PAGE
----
Washington State Governor Announced Plan to Clear Marijuana Convictions

Amid a flurry of rumors regarding his potential run for the White House in 2020, Washington State Governor Jay Inslee declared a limited program to pardon misdemeanor cannabis convictions coming from 1998 to 2012.

“We shouldn’t be punishing people for something that is no longer illegal behavior in the state of Washington,” said Inslee on Friday morning in the annual Washington State Cannabis Summit, an event held by bud business interests.

Since the beginning of December, Inslee has been under scrutiny. The media in Washington reported that he quietly formed a federal political action committee (PAC) and made personal phone calls to key donors in hopes of raising funds to travel to target nations. Though he’s lesser-known than candidates such as Bernie Sanders, Elizabeth Warren, and Beto O’Rourke, Inslee reportedly is banking on his stellar record of supporting environmental causes to win votes. Many 2020 candidates have expressed their service for widespread cannabis legalization.

But they need to be looked over individually by Inslee’s team first. A senior policy adviser to the governor attributed his support of this program to his concern over sweeping racism within the justice system linked to drug convictions. A research by the University of Washington’s Alexes Harris and Katherine Beckett discovered that in 2006, Seattle’s drug arrest rate for Black people was 13 times higher than that of town ’s white population. Biased arrest, conviction, and incarceration rates are tied to family separation and housing instability among Washington’s communities of color.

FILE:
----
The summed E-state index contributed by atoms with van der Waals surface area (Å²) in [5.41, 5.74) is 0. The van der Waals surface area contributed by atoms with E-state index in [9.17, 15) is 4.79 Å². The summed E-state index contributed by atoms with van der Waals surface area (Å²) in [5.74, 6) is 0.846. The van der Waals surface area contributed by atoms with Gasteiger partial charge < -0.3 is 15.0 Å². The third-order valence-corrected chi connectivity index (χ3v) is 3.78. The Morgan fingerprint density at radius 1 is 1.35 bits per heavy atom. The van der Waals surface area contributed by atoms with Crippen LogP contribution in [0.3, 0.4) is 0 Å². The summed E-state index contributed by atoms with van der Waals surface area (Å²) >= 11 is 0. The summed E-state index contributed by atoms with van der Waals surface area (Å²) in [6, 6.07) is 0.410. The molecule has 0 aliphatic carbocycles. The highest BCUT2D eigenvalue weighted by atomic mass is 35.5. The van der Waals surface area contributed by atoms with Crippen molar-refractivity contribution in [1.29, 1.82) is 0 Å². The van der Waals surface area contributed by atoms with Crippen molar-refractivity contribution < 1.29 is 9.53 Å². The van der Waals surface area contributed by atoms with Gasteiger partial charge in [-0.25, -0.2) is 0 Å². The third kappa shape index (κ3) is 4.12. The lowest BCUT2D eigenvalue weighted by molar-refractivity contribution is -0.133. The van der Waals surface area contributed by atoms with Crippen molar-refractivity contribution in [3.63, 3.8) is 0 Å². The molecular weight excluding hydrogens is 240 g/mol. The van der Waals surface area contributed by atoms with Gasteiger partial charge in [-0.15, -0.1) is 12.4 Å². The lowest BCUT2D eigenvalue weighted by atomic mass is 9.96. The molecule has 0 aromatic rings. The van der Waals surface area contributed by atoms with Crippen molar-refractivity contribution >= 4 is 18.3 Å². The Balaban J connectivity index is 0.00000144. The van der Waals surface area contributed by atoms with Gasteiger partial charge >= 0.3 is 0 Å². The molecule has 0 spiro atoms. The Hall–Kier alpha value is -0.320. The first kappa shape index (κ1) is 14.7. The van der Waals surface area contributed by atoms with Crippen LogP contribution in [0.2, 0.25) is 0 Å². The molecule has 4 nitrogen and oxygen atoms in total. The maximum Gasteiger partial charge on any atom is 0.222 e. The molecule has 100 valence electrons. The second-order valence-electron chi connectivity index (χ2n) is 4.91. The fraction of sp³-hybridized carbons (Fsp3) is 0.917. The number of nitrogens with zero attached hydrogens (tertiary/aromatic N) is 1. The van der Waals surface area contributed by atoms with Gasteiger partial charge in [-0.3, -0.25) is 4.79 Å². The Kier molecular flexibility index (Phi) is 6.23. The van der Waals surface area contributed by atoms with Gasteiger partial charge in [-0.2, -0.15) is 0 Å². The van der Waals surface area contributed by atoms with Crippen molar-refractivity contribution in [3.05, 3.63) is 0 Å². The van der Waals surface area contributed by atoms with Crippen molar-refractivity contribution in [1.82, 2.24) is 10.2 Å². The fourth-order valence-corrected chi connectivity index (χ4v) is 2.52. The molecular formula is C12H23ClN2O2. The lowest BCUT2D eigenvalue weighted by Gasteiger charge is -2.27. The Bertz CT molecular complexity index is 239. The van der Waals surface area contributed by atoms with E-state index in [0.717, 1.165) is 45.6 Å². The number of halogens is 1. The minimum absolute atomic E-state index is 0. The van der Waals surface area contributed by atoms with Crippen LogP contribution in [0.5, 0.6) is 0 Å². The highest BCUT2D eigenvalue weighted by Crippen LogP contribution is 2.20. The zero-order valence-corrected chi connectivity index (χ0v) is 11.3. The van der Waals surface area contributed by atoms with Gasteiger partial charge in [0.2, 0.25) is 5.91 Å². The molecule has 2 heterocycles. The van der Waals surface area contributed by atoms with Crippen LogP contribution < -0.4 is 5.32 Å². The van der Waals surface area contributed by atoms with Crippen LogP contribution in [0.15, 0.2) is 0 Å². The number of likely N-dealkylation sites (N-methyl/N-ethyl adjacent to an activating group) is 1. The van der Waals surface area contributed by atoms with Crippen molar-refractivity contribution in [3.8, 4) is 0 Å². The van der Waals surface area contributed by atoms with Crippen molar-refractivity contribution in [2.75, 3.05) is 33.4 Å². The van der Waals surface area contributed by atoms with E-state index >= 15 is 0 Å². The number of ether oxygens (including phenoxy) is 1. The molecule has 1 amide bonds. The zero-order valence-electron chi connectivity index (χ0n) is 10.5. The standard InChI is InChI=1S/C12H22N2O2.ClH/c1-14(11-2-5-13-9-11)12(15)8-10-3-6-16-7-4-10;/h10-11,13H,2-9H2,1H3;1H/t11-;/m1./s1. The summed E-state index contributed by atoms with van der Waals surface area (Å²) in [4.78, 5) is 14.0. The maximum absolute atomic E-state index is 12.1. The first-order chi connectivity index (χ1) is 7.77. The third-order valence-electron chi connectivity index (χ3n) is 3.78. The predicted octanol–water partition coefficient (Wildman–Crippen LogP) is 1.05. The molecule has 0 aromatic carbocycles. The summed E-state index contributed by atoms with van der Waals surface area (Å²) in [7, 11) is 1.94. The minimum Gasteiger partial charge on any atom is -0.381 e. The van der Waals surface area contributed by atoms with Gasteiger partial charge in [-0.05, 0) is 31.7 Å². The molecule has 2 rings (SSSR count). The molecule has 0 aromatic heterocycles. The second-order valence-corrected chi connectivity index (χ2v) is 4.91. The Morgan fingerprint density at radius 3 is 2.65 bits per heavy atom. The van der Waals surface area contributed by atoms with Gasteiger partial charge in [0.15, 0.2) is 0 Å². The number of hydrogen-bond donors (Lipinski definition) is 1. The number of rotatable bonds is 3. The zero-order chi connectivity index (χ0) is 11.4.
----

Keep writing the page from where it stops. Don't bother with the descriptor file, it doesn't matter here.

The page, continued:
To apply for the new pardons, Washington residents can complete a one-page form on the governor’s website. Pardons are available only for convictions that were processed by Washington State law — no offenses relating to local ordinances are applicable.

Should a pardon request be prosperous, it’ll be wiped from publicly available criminal history reports, but will still be visible to law enforcement. A prior charge will stay in the files of a court that imposed the misdemeanor before the pardoned individual petitions that court directly.

Last year, the City of Seattle took steps to expunge the records for around 542 people, an action that was spearheaded by City Attorney Pete Holmes.

The governor’s team says Inslee is also in favor of wider pardons that would remove misdemeanor cannabis convictions from any petitioning adult. A wider plan would be similar to the 1 suggested by Joe Fitzgibbon, Washington’s Democratic representative in 2017. Fitzgibbon’s bill didn’t make it beyond the hearing stage, however.

Inslee hasn’t always been a winner for cannabis causes. When he first ran for governor in 2012, he was opposed to I-502, the state’s finally successful legalization initiative. ”

Published at Sat, 05 Jan 2019 00:50:01 +0000

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